Dean Rottau is currently a Senior Associate and works in the Boston office. Dean joined Stroud in September 2018 after working in automotive manufacturing for three years. Previously, he studied Mechanical Engineering and Engineering Management at Cornell University.
WHAT DOES YOUR TYPICAL DAY ON SITE LOOK LIKE?
A typical day on site typically starts with the morning meeting for our improvement team. This cross-functional team can include technicians and operators with varied roles and expertise relevant to the team focus. An early morning meeting allows us to get input and perspective from both night and day shift in our team’s activities. We use this time to check in on previous actions and draw out the plan of attack for the day.
After the meeting, I like to take a few minutes to align my personal priorities for the day before heading out to the floor. Depending on what we’re working on and where we are in the project lifecycle, this could mean many different activities. Whether we’re identifying and prioritizing opportunities, trialing new line parameters, or looking to understand the fundamentals of a tough problem, though, getting up close with what’s really happening on the line makes a big difference. Spending time up close and personal with the systems we’re looking to improve allows us to see the opportunities on the line in a tangible way, leveraging the operators’ experience on the line.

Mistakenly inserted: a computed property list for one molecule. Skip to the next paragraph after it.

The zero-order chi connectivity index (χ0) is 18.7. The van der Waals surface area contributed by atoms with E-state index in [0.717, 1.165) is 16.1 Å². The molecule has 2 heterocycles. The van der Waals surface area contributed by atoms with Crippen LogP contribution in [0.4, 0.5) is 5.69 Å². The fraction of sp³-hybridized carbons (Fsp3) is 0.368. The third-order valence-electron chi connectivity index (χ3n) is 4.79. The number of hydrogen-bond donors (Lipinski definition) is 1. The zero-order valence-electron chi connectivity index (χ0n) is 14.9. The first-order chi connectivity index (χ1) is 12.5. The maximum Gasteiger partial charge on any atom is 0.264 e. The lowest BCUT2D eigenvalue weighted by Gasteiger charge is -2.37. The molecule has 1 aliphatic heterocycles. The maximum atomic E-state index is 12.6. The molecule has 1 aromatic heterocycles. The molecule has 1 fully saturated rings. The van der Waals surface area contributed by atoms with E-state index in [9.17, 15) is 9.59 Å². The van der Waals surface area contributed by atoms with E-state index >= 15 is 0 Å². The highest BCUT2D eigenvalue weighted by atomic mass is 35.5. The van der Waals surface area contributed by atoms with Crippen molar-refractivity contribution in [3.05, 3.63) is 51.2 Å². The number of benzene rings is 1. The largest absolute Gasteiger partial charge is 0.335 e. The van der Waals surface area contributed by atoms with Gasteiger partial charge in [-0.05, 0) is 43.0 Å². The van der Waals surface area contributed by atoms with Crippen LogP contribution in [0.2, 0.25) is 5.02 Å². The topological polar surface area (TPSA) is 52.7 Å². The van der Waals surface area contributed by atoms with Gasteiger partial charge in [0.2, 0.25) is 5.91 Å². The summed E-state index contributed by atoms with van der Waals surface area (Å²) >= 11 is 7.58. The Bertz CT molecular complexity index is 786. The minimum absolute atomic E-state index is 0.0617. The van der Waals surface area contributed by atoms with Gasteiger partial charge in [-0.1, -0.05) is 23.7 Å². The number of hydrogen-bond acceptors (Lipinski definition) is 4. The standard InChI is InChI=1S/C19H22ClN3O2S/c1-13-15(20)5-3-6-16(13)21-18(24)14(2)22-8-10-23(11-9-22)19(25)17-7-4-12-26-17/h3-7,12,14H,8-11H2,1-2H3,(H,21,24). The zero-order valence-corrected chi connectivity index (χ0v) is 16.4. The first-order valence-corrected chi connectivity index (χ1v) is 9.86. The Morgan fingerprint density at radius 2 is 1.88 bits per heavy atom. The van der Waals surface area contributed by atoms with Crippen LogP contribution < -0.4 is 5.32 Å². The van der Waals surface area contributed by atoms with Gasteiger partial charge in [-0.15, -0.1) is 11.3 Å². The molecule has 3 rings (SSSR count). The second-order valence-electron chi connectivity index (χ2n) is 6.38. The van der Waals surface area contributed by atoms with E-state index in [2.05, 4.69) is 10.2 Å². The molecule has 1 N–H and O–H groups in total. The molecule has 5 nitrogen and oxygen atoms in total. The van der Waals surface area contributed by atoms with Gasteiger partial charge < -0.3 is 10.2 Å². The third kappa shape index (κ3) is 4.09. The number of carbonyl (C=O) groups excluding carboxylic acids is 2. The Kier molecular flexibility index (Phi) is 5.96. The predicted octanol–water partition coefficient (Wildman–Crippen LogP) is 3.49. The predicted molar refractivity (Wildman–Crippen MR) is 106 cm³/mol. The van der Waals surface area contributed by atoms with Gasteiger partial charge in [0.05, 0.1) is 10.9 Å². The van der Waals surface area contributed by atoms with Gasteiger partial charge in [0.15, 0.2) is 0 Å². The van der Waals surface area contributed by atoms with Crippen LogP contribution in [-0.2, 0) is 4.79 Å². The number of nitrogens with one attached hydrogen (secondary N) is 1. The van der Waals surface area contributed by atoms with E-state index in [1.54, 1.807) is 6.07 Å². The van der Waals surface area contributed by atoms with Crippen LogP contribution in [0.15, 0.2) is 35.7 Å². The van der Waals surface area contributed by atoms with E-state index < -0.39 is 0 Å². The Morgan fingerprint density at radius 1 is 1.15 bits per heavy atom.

I’ll typically attend the daily plant steering meeting to stay up to date on the site’s priorities. This is a great opportunity to touch base with plant leadership to align on help needed or provide relevant team updates to departments as needed.
At some point I like to go out to grab lunch for a quick change of scenery, then I’ll usually regroup to analyze our findings from the morning. Our afternoon team meeting is an opportunity to touch base on our findings from the day and usually includes a representative from the evening team in order to get alignment across all shifts. We’ll generally follow up on this meeting with some time on the line to push the last few actions of the day over the finish line.